Not everyone is inclined to work with bits and bytes and shiny hardware — and that’s a good thing because we’ll always need people who are more comfortable working with people than with robots.
When people talk about the kinds of careers in high demand today, they tend to emphasize the ones in tech and science. But if those fields aren’t where your talents and interests lie, there’s an important place for you, too. It’s the field of social work and it’s all about interacting with human beings rather than concepts and equipment.
In addition to its being a rewarding career, it may surprise you to know is that social work is one of the more stable and recession-proof jobs, with demand ever increasing as populations in every country of the world grow, change and age.
The U.S. Department of Labor reports that job openings in the field of social work will be increasing at a much faster-than-average rate of 16 percent through the next eight years. A bachelor’s degree is the minimum requirement for jobs in the profession, but a master’s in social work opens even greater opportunities at the entry level as well as for advancement and leadership positions.
If you’re already employed in social work, an allied field or even something quite apart, don’t let it stop you. You can pursue an online MSW program to pave the way to your future without giving up your current job and income. Some of the specialties expected to have the most need in the coming years are:
In Health Care
The greatest number of opportunities for social workers, as well as among the highest salaries, are expected to be in hospitals, clinics and public health services. At a health care facility, you would be providing support and guiding patients and their families through what are typically highly stressful situations. You may serve as an advocate by helping them make difficult decisions, assist them in communicating with medical staff to coordinate various treatments and after-care and assist them with all the paperwork that often goes along with medical care.
It’s predicted that by 2030 there will be 70 million people age 65 and older. While more people than ever are living healthier and more productive lives into their senior years, the inevitable consequences of aging make gerontology a rapidly expanding field. Serving our older population as a social worker may include providing counseling in a private home, in a short-term rehabilitation facility or in a long-term residential or medical care setting.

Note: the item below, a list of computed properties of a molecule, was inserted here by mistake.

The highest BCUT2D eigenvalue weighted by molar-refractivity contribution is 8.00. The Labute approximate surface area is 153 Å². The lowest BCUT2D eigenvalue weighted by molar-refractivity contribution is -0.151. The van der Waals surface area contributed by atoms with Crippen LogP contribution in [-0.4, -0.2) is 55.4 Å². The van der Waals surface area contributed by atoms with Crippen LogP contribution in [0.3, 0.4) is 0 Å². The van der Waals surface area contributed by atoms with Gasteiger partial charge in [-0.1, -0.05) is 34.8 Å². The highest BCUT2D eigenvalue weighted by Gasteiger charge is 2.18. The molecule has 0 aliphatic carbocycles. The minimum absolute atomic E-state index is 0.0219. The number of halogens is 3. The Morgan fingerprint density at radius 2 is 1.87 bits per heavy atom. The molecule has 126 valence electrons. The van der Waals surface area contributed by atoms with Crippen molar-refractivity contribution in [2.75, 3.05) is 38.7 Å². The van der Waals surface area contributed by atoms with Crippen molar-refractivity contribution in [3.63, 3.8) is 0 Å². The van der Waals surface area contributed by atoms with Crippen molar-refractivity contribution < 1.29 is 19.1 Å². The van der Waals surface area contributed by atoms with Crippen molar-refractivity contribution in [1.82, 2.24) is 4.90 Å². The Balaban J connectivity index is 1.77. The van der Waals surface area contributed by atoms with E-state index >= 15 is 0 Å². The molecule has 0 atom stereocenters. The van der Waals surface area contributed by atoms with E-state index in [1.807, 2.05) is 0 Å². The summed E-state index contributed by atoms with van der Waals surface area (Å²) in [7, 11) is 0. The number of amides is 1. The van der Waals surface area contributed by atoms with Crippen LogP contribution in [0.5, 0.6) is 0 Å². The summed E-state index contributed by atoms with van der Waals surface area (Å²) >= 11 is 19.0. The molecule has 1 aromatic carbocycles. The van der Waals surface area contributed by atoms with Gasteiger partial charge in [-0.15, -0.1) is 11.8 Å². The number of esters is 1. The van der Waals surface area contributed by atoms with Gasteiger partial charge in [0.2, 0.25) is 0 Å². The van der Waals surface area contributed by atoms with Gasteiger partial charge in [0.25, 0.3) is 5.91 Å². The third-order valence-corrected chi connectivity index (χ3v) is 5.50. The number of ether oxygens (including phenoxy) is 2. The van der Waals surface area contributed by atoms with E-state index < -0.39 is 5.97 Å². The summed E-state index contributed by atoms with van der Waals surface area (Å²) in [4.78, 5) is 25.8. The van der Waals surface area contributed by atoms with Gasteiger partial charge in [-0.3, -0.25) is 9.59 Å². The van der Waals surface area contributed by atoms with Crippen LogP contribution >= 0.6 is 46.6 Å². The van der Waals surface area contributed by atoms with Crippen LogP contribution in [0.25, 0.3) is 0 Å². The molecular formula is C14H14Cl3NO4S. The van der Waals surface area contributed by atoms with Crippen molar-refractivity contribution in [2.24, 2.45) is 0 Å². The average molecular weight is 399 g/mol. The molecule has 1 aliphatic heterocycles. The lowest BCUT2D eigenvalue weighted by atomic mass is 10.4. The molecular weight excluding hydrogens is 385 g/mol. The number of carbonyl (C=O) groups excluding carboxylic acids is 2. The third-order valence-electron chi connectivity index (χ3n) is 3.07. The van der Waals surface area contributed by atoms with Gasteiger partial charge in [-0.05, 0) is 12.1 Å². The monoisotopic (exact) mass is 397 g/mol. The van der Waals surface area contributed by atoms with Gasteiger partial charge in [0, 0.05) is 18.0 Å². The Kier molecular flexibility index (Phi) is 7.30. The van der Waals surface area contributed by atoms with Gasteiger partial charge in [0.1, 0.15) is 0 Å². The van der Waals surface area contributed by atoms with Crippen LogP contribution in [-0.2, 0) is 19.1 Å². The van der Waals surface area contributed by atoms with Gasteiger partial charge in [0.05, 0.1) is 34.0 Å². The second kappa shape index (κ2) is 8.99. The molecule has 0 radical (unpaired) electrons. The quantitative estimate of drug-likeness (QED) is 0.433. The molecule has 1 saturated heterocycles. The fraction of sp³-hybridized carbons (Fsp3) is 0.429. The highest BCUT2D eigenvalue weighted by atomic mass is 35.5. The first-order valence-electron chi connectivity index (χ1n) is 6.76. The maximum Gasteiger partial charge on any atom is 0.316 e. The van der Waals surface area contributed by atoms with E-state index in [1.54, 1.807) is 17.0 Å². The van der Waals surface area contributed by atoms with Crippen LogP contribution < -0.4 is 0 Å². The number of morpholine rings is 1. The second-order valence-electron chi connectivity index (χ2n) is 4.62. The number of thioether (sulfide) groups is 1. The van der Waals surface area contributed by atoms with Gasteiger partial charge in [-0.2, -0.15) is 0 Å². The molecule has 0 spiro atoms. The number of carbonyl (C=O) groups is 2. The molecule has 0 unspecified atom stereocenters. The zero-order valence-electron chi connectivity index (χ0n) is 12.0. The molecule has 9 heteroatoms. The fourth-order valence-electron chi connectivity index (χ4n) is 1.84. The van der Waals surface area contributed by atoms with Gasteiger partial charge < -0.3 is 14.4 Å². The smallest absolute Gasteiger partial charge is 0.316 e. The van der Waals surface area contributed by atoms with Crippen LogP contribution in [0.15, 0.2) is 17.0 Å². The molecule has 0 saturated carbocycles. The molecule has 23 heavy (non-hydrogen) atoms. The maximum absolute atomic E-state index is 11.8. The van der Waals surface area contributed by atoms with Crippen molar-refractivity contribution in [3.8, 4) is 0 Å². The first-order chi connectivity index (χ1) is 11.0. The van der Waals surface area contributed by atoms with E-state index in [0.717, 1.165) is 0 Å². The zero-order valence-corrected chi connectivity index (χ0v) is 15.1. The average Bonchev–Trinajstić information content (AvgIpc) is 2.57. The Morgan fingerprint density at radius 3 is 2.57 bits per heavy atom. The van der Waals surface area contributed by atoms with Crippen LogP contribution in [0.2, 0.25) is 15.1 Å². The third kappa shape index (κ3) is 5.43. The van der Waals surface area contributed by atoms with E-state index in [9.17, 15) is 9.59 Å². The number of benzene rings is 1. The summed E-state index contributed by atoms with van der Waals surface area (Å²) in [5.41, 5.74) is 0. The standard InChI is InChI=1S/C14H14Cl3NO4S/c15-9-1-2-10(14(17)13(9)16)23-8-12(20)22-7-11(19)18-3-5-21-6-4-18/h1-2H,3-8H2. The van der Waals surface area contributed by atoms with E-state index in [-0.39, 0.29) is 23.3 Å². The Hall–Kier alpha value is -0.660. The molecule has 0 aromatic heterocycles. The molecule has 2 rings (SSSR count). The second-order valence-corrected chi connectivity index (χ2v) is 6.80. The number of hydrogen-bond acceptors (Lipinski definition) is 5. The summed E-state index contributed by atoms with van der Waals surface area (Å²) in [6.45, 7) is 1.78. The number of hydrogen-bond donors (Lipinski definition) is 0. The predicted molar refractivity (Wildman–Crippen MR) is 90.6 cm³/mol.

As part of teams with other professionals, social workers help children and parents of children who are dealing with behavioral or emotional disorders, developmental issues, learning disabilities and other challenges. Working in both public and private schools and at all grade levels, social workers also serve as links between faculty, administration, parents and the children themselves.
In Child Welfare
Child welfare provides services to abused or neglected children and to children whose parents can’t afford or are otherwise unable to take proper care of them. The largest number of positions in this field are in child protective services, where social workers investigate and intervene in critical situations, and when necessary, place children in safe environments and follow through to assure their well-being in permanent placements.
In Substance Abuse
It’s a fact of life that more social workers are needed to serve children and adults suffering from substance abuse and addictions. Positions in this field are available in private and public rehab facilities, prisons, juvenile detention centers and non-profit organizations as well as in private practice.
In the Business World
Social workers are increasingly being hired to join the human resources departments in large corporations. In this setting, social workers create programs to manage workplace conflict and provide counseling and support to employees. They may also run employee volunteer programs and often coordinate with management in directing philanthropic activities to benefit the community.
There are many good resources for more information about the field and whether it could be the right choice for you, no matter where you live or where you want to work. To begin, check out the National Association of Social Workers.